For a company that produces physical product, packaging and everything that accompanies it are essential for communication. In the food sector, for example, packaging is an increasingly exploited opportunity to convey different messages about the product and the company’s values.

This pack of biscuits by Misura, brand of the Italian group Colussi, for example, contains information regarding the production process, the ingredients, the commitment to sustainability, all in line with the rest of the brand image.

Even in the absence of messages, the holder itself is a communication tool, reinforcing brand appeal and desirability, as in these holders from Apple:


As all the other elements seen so far, the important thing is to maintain consistency with what you intend to communicate and with your positioning. Let’s compare the following pictures:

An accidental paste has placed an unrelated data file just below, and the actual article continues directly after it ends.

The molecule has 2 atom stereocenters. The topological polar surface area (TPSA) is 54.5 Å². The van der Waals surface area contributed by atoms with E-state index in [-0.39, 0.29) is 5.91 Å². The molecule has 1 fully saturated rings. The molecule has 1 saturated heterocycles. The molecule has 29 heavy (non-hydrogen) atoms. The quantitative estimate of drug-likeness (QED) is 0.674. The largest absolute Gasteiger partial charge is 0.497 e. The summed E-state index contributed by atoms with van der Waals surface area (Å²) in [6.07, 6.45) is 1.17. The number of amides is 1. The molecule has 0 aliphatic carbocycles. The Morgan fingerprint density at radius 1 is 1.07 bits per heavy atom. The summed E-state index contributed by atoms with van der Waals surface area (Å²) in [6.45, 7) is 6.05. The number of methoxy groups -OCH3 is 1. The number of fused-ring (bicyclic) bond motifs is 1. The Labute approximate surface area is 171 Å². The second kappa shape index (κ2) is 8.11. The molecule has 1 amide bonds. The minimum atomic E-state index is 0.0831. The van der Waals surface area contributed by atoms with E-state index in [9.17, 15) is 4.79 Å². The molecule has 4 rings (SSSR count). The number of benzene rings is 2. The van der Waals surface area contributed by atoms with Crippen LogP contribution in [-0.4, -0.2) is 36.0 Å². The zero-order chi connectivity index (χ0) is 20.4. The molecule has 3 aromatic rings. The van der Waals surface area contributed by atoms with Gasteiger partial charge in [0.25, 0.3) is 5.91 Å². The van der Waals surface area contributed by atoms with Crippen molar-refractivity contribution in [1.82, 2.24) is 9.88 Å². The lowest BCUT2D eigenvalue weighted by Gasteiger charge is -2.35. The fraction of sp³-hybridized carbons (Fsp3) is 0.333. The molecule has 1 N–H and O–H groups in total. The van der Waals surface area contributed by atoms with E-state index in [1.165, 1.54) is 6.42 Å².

Doctolib is a French platform for finding professionals in the health sector. It’s a transversal platform that is aimed at anyone and that must be extremely simple to be consulted even by the elderly or people with different levels of schooling. The simple and warm graphics, intuitive images and essential messages are consistent with Doctolib’s mission to appeal to everyone.

The opening page of Wework, on the other hand, immediately shows their positioning both with the reference in the text and with a more stylish image.


Everything that has an image speaks. So whether it’s business cards, a presentation or a brochure, maintaining the key elements of the visual identity is the rule to follow.

In general, companies explain their rules in a brand book, which collects the elements described above together with directions on what to do and what not to do in using the logo, font images, etc.

This is what the TikTok brand guidelines contains

To take a look on the entire document click here .

In the next article we will examine the communication channels, which ones and how to choose them according to company goals.